Chuckberry Streets Forever

When the clouds burst like this at night the city streets get distorted, almost transparent from all the layers of reflected light. That hiss—as sheet after sheet of raindrops roll across the pavement—and the tumbling away of thunder into the distance.

This is the kind of weather that conjures up ghosts, makes them visible—the driver says through the window towards me in the back seat.
Look at ’em, like synchronized dancers — sliding down the windsheild.

The meter was off. I was counting out my cash and trying to see through the blur of running colors.
Poetic way of looking at it—I said.

Through the pounding rain on the roof of the cab I hear the radio playing:

“Salesman talkin’ to me — tryin’ to run me up a creek.
Says you can buy it, go on try it — you can pay me next week,
Too much monkey business. Too much monkey business.
Too much monkey business for me to be involved in.”

Not being mystical, y’now. I think ghosts are just special memories that break loose and decide to run outside, barefoot and shirtless, wanting to play in the deluge. You can catch ’em if you’re paying attention.
Pointing at the radio: This man knows how to reach back, to sing to the ghosts. And old timers like me. He sure could use his duck walk in this weather.

Hands me back change.
Over by my place the cars that throttle by, windows open, always blast that crickety-click syncopation with rhyming dictionary lyrics. And the corner boom boxes grumble, fast mouths doing the double dutch, jumping right over that tasty bawdy of old blues, right into nasty.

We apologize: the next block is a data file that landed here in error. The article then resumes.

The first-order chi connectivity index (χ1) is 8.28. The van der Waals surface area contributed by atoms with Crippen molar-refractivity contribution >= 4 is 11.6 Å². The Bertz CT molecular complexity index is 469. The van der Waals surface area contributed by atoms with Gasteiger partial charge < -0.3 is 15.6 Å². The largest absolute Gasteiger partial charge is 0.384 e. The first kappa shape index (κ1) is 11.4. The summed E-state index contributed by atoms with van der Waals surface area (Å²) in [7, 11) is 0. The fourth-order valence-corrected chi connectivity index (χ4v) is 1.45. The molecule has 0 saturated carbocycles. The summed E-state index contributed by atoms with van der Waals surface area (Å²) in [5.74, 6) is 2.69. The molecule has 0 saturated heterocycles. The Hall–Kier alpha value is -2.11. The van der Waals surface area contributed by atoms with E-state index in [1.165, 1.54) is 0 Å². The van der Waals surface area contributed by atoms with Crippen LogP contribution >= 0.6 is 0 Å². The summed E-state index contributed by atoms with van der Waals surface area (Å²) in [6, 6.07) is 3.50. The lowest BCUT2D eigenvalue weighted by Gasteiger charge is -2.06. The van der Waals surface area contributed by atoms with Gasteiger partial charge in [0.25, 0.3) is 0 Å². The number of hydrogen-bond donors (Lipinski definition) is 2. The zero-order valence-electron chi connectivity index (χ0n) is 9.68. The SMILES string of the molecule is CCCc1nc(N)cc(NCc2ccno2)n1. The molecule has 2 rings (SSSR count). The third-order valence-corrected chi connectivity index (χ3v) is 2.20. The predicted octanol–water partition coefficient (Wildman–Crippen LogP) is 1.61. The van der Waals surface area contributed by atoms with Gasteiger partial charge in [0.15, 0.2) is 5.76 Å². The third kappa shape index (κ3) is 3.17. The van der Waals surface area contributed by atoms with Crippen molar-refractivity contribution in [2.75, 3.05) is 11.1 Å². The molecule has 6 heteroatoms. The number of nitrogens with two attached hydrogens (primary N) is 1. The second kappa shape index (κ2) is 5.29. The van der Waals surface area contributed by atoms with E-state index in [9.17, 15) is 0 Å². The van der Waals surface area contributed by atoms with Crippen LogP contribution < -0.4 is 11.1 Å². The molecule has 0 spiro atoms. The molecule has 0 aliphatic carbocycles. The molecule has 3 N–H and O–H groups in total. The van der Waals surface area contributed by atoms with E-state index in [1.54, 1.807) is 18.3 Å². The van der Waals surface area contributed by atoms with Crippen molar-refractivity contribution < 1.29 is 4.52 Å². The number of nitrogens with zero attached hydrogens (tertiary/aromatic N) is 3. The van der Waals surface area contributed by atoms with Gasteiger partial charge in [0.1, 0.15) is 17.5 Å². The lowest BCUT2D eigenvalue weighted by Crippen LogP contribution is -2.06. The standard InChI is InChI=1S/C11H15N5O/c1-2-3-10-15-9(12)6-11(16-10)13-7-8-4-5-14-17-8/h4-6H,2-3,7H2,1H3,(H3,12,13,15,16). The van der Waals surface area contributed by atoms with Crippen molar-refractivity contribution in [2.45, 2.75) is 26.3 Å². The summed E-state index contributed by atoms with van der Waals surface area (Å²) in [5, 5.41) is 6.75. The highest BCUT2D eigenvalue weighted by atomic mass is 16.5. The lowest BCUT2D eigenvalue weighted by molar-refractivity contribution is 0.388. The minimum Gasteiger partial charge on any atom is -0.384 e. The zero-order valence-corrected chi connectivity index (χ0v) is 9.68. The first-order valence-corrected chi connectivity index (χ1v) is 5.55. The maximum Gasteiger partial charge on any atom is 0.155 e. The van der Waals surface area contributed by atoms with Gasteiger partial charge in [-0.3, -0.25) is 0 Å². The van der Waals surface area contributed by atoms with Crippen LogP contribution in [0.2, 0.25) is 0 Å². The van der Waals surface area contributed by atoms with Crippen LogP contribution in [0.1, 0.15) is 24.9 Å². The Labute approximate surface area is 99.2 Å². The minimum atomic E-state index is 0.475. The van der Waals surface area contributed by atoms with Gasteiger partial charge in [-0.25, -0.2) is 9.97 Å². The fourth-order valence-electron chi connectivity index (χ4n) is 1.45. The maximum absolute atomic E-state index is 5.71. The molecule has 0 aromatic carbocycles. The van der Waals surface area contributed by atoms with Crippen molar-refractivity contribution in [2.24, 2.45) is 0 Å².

I’m looking out the windows, preparing to make a mad dash towards my building.

Relax—you can wait inside the cab here a little while — the driver kindly suggests — it’ll ease up in a minute. You’re my last fare and I live a few blocks from here.

Thank you.

The only other music it seems I hear in the streets all summer is the Mister Softee ice cream truck playing that never-ending jingle that has bounced around the five boroughs from before I was born. That Pavlov must have helped come up with it. And now there’s a competitor playing Joplin’s Maple Leaf Rag with that same music-box sound.

I mention the guy who rides around the neigborhood on his bike—a portable speaker always filling the evening air with Édith Piaf‘s voice.

Yeah, that is a lovely one.

And in my building there is someone who plays beautiful Mexican accordion, as well as a woman who practices operatic voice scales.

Hey, I just gave myself an idea. I’ll bring my tunes-box down to the Ellington Monument on 110th this weekend—and blast some “Duke” out to the world.

The rain has ended as dramatically as it started. I extend my sincere thanks and head home. Silent streets—no music, no rain, no ghosts—just a siren off somewhere in the distance.

© AleXander Hirka 2020. All Rights Reserved.

Read RemingtonWrite’s version here:

In August 2020, I set myself the challenge of creating a daily digital collage based on an image and a concept. The image was that of the antique Omega watch that belonged to my Mom and the concept was Time.
In September 2020, the
Anomalous Duo is challenging themselves to write a short piece of fiction for each collage — the Our Hours project.

Writer, visual artist, philosopher, autodidact, curmudgeon. More than half of what i do is make believe.

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